I've never seen such an obvious landmark that nobody on the internet seems to know what it is, where it came from, or how long it's been there.
It looks like an abandoned amusement park on the side of the road in Lucerne Valley, CA...
...but it is very much in use by the Avila family—specifically, by Jack Avila, Jr., whose grandfather owns (owned?) the property (at least as of 2012).
In recent memory, it's been used as an event space for swap meets (2015), political fundraisers (2013), and, sadly, memorial services (2011).
But what it really seems to be...
...is a delightfully organized storage yard for one man's eclectic collection of Western-themed amusements, ornaments, statues, and larger-than-life collectibles.
Some locals just call it "stuff."
I walked in because I could, and because I thought it was abandoned...
...but it turns out I was trespassing...
...and I was doing it on some kind of hallowed ground.
There was a solemnness there, amidst the horses made of painted logs and the bright yellow wagon wheels.
It felt like a ghost town, but that someone had been preserving it.
There wasn't any vandalism in sight...
...though some of the statuary have weathered the elements out there in the high desert.
Members of the Avila family are ever-present, both in name and in spirit...
...but Jack-o-Landia is also devoted to the memory of a friend of the family...
...country singer Freddy Fender, who died in 2006.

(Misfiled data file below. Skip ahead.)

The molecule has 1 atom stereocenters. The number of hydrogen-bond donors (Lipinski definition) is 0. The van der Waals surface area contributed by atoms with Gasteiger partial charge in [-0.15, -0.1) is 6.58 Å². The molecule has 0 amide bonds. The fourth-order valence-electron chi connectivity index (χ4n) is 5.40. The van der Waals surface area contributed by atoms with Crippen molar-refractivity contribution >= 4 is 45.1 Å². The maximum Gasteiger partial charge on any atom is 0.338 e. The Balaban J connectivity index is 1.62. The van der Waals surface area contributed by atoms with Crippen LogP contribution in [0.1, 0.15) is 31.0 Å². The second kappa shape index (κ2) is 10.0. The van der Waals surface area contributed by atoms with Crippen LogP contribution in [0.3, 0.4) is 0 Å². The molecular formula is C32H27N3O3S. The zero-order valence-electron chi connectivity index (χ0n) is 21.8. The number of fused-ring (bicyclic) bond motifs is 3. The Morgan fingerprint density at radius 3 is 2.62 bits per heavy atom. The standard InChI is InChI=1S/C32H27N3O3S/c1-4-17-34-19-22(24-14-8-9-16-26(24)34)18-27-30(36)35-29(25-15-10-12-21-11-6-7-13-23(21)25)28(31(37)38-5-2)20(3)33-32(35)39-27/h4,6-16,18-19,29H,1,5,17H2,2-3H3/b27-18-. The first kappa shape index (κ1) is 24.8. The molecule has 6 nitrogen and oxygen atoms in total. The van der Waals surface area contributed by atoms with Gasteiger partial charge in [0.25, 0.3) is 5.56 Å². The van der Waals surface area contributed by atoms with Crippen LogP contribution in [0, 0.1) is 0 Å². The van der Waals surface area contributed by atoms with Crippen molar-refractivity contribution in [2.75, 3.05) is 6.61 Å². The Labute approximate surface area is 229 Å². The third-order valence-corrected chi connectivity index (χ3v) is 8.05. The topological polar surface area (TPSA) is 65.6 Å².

As a member of the Texas Tornados, Fender is normally associated with his home, the Lone Star state; but it was the time he spent in the U.S. Marine Corps in his early years with Jack Jr.'s grandfather that earned him a place in the hearts of those in Lucerne Valley.
Even without knowing the specific history, Jack-o-Landia feels a bit...tragic.
It's lonely there, the teepees empty...
...the Indian chiefs staring vacantly out into the desert abyss.
Since Jack-o-Landia isn't, indeed, abandoned—and yet not exactly open, either—who is it for?
Maybe there are enough passers-by like myself who might be encouraged by the lack of "No Trespassing" signs enough to take a step in, pay their respects, snap a few pics, and leave it, untouched.
The only things you should ever take from a place like this is photographs—and memories.
There used to be two horses rearing, though now there's only one. I wonder what happened to the second one.
Everything at Jack-o-Landia seems to be waiting for something...or someone.
Time hasn't stopped, but the action has.
And while my path started with a cemetery (and a hearse) at the western end of this miniature ghost town...
...it ended with the gallows.
Google Street View circa 2007
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Photo Essay: Old Trapper's Lodge Statues